IOA Position Papers

Africa’s space race is a serious pursuit

Analysis in brief | Africa’s most advanced economies have invested in space programmes, from satellite launches to full-fledged agencies dedicated to putting Africans into orbit.

The building of an Ethiopian observatory assists in the country’s aim to put a state-of-the-art satellite into orbit as part of its plans to improve communications. Image courtesy: Getty Images. Available at:

Key points:

  • Nigeria and South Africa have been operating space agencies, and Egypt and Ethiopia have announced their own space programmes
  • Algeria and Morocco have also launched satellites for military and civilian purposes with assistance from China, the European Union and Russia
  • Some satellite applications can now be done by drones, requiring cash-strapped African nations to invest cautiously in ever-evolving space technology

Space exploration is seen as a way for Africa to advance its communications agenda, via locally built satellites boosted by homemade rockets from African launching complexes. Space technology has become more universal, evolving from its Cold War origins where the US and Russia vied for strategic advantages and prestige with their space programmes. As part of goodwill programmes, Africans have ridden into space, courtesy of the US and Russia, and African scientists and technicians have trained overseas in space applications. Some mechanical components, used by the East and the West, have been assembled in South Africa and other African states, domesticating this technology and laying the groundwork for Africa’s own space programmes. The effort has been costly and at times cost-inefficient, as the learning curve ascends like the arc of a rocket’s trajectory.

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The digital divide in South Africa’s higher education sector: why public internet access is important in the context of tertiary education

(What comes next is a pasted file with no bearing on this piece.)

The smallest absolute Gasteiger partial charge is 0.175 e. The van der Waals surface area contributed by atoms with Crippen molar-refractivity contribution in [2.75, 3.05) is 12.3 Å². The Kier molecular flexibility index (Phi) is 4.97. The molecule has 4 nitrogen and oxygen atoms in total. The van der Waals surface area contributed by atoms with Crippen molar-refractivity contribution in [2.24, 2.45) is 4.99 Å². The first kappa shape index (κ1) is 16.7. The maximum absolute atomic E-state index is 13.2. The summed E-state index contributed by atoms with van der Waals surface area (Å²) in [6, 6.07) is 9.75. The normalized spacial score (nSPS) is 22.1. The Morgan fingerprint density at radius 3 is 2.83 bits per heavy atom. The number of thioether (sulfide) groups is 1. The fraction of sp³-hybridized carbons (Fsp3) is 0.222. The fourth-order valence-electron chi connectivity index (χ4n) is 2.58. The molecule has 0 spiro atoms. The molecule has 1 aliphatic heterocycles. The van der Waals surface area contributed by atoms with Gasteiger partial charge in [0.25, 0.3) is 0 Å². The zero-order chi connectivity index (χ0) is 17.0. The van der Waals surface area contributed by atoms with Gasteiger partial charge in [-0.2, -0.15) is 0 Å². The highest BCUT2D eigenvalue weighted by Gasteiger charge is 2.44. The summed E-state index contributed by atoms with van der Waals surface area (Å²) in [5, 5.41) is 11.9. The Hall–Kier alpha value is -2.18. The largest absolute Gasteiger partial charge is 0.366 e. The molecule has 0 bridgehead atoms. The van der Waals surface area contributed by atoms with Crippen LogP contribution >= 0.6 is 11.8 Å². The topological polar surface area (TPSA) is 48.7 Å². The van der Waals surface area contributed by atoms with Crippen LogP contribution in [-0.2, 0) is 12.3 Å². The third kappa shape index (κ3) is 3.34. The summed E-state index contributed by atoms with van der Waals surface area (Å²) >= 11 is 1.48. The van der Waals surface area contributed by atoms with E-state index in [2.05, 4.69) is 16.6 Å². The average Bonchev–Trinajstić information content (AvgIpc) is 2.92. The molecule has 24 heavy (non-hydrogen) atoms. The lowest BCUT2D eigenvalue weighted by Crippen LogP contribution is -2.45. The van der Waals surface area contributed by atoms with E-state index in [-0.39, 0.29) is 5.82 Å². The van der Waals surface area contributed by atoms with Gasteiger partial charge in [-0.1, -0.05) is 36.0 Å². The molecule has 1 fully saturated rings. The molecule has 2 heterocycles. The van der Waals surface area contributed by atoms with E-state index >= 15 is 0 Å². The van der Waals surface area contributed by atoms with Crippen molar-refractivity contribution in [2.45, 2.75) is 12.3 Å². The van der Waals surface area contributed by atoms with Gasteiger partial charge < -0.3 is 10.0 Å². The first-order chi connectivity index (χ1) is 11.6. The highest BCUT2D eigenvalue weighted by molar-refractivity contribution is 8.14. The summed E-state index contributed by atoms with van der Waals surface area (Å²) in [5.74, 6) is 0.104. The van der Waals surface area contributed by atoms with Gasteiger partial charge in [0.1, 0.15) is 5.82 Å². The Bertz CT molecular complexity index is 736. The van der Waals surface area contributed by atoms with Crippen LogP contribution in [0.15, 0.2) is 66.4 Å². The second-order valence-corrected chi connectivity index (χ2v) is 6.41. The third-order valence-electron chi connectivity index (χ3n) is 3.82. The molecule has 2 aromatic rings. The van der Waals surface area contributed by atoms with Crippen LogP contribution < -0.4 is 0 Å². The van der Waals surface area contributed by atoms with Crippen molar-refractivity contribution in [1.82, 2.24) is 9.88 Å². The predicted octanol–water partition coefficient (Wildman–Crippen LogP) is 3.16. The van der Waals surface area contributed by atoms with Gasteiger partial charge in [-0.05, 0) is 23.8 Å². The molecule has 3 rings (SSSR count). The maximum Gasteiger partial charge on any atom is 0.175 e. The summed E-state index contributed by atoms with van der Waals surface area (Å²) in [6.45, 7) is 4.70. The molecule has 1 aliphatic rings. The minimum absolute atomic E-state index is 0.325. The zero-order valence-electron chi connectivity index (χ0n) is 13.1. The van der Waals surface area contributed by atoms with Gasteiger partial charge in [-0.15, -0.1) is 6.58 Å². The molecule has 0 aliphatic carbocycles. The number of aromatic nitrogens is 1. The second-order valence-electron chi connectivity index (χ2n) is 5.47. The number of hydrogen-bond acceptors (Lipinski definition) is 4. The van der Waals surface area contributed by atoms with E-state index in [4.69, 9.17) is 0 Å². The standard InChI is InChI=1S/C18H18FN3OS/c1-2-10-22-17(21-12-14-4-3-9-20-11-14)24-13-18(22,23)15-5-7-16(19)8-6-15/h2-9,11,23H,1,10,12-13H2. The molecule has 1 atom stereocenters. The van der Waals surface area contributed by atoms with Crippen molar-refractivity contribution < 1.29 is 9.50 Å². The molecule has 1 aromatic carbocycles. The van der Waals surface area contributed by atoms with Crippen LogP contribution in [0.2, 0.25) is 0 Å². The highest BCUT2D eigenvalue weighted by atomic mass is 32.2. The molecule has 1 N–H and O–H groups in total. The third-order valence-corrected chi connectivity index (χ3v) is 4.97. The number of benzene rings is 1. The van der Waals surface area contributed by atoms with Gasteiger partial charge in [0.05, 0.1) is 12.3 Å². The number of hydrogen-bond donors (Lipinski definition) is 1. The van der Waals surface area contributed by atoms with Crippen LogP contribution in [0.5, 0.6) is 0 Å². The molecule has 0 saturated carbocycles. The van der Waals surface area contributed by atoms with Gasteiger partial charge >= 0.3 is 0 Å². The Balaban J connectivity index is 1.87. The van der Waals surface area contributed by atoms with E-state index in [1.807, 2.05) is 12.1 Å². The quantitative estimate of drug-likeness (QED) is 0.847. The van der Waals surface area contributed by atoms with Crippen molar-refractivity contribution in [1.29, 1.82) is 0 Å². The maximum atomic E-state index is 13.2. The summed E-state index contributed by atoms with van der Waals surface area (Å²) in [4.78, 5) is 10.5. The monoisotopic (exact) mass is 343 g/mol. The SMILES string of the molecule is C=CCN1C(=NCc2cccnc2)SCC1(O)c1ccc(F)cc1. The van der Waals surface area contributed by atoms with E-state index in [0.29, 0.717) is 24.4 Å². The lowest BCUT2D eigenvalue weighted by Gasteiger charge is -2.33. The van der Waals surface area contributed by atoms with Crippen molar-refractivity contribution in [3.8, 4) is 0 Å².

Analysis in brief | Information and communication technology integration into South African higher education teaching makes internet access crucial for students. Government has made progress in pioneering public internet access initiatives, but more must be done to ensure their sustainability.

Source: General Household Survey of Statistics South Africa, 2015. Graphic designed by IOA.


Key points:

  • With higher education institutions integrating ICTs as a means for teaching and sharing of educational resources, internet access is vital for student success. Without it, they face exclusion from opportunities for learning, research and employment.
  • South Africa’s high data costs mean free public internet access must be made a priority.
  • Government needs to engage in innovative and sustainable partnerships, if universal internet access is to be achieved for all South Africans.

The face of higher education in South Africa has changed radically. Information and communication technologies (ICTs) have expanded access to information across a myriad of geographic areas. Institutions are investing heavily in ICTs, increasing reliance on online portals for access to vital study information and ‘open’ educational resources. This facilitates ‘’distance learning’’, remotely enabling students to access course material and assignments and allowing students to work during the day and virtually “attend’’ classes afterwards. Internet-based learning also fills a clear need for students in remote areas, providing a platform for student-lecturer interface in spite of geographic limitations. Internships, graduate schemes and scholarship notifications can be posted on educational sites, thus extending access to post-university opportunities across a wider audience.

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Distance learning, a solution to the global health workforce crisis

 Analysis in Brief | The global health workforce is in a skills shortage crisis. Distance learning, as applied to clinical disciplines, can upgrade and expand the existing workforce without causing an acute human resource deficit.

African countries have evidently more inhabitants per doctor in comparison to the rest of the world, highlighting the extent of the health crisis on the continent. Image courtesy: Doctors of the World. Available at:

Key Points:

  • The global population is expanding, but skilled healthcare workers are not being produced at a sufficient rate to meet the needs
  • Technological improvements have rendered the classroom superfluous to knowledge sharing, demonstrating a need for medical schools to commit to distance learning formats
  • Distance learning offers financial and competence-based training advantages over the current format and can be linked with sustainable development goals (SDG)